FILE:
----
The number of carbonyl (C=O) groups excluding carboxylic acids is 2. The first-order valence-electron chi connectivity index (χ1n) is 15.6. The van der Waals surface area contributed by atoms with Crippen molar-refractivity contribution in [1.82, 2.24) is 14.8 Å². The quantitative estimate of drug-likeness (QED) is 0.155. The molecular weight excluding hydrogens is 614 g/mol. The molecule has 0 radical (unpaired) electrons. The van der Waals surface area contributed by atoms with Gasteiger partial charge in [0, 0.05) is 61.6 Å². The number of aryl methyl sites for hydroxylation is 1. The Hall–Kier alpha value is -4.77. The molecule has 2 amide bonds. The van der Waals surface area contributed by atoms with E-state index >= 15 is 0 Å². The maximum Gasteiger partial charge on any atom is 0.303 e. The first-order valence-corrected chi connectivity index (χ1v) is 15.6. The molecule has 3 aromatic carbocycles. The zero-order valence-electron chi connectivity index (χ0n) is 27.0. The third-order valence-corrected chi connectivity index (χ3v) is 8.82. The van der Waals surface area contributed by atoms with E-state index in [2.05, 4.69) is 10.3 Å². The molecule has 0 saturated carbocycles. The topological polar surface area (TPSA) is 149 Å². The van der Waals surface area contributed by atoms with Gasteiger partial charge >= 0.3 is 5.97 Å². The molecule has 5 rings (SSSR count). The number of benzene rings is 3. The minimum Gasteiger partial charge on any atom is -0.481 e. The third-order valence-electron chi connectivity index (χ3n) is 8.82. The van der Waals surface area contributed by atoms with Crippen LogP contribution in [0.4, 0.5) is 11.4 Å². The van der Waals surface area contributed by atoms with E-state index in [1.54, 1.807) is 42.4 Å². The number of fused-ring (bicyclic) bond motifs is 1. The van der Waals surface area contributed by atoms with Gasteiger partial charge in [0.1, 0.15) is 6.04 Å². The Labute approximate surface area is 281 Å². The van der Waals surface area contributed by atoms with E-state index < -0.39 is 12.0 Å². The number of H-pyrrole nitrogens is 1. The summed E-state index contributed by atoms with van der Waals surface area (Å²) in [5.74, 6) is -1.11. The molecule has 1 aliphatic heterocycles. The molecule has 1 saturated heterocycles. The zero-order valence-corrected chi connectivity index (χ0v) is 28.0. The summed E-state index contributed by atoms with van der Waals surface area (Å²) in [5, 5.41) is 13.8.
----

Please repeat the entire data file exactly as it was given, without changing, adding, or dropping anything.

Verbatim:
The number of carbonyl (C=O) groups excluding carboxylic acids is 2. The first-order valence-electron chi connectivity index (χ1n) is 15.6. The van der Waals surface area contributed by atoms with Crippen molar-refractivity contribution in [1.82, 2.24) is 14.8 Å². The quantitative estimate of drug-likeness (QED) is 0.155. The molecular weight excluding hydrogens is 614 g/mol. The molecule has 0 radical (unpaired) electrons. The van der Waals surface area contributed by atoms with Gasteiger partial charge in [0, 0.05) is 61.6 Å². The number of aryl methyl sites for hydroxylation is 1. The Hall–Kier alpha value is -4.77. The molecule has 2 amide bonds. The van der Waals surface area contributed by atoms with E-state index >= 15 is 0 Å². The maximum Gasteiger partial charge on any atom is 0.303 e. The first-order valence-corrected chi connectivity index (χ1v) is 15.6. The molecule has 3 aromatic carbocycles. The zero-order valence-electron chi connectivity index (χ0n) is 27.0. The third-order valence-corrected chi connectivity index (χ3v) is 8.82. The van der Waals surface area contributed by atoms with E-state index in [2.05, 4.69) is 10.3 Å². The molecule has 0 saturated carbocycles. The topological polar surface area (TPSA) is 149 Å². The van der Waals surface area contributed by atoms with Gasteiger partial charge >= 0.3 is 5.97 Å². The molecule has 5 rings (SSSR count). The number of benzene rings is 3. The minimum Gasteiger partial charge on any atom is -0.481 e. The third-order valence-electron chi connectivity index (χ3n) is 8.82. The van der Waals surface area contributed by atoms with Crippen LogP contribution in [0.4, 0.5) is 11.4 Å². The van der Waals surface area contributed by atoms with E-state index in [1.54, 1.807) is 42.4 Å². The number of fused-ring (bicyclic) bond motifs is 1. The van der Waals surface area contributed by atoms with Gasteiger partial charge in [0.1, 0.15) is 6.04 Å². The Labute approximate surface area is 281 Å². The van der Waals surface area contributed by atoms with E-state index < -0.39 is 12.0 Å². The number of H-pyrrole nitrogens is 1. The summed E-state index contributed by atoms with van der Waals surface area (Å²) in [5.74, 6) is -1.11. The molecule has 1 aliphatic heterocycles. The molecule has 1 saturated heterocycles. The zero-order valence-corrected chi connectivity index (χ0v) is 28.0. The summed E-state index contributed by atoms with van der Waals surface area (Å²) in [5, 5.41) is 13.8.